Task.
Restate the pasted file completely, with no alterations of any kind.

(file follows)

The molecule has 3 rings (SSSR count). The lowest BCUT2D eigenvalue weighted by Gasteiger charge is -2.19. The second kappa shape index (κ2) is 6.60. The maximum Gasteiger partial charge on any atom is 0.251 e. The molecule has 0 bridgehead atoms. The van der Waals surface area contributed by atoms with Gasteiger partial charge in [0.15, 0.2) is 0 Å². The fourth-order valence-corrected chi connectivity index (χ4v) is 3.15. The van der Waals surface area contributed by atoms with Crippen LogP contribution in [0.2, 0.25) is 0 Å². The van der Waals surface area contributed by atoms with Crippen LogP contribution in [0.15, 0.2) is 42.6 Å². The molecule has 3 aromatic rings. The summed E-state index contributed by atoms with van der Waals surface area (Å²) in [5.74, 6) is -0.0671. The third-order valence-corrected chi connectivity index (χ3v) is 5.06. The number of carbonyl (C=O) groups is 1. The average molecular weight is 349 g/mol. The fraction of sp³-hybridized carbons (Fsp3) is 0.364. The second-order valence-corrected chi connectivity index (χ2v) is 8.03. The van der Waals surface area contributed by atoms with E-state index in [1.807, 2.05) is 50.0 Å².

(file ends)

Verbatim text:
The molecule has 3 rings (SSSR count). The lowest BCUT2D eigenvalue weighted by Gasteiger charge is -2.19. The second kappa shape index (κ2) is 6.60. The maximum Gasteiger partial charge on any atom is 0.251 e. The molecule has 0 bridgehead atoms. The van der Waals surface area contributed by atoms with Gasteiger partial charge in [0.15, 0.2) is 0 Å². The fourth-order valence-corrected chi connectivity index (χ4v) is 3.15. The van der Waals surface area contributed by atoms with Crippen LogP contribution in [0.2, 0.25) is 0 Å². The van der Waals surface area contributed by atoms with Crippen LogP contribution in [0.15, 0.2) is 42.6 Å². The molecule has 3 aromatic rings. The summed E-state index contributed by atoms with van der Waals surface area (Å²) in [5.74, 6) is -0.0671. The third-order valence-corrected chi connectivity index (χ3v) is 5.06. The number of carbonyl (C=O) groups is 1. The average molecular weight is 349 g/mol. The fraction of sp³-hybridized carbons (Fsp3) is 0.364. The second-order valence-corrected chi connectivity index (χ2v) is 8.03. The van der Waals surface area contributed by atoms with E-state index in [1.807, 2.05) is 50.0 Å².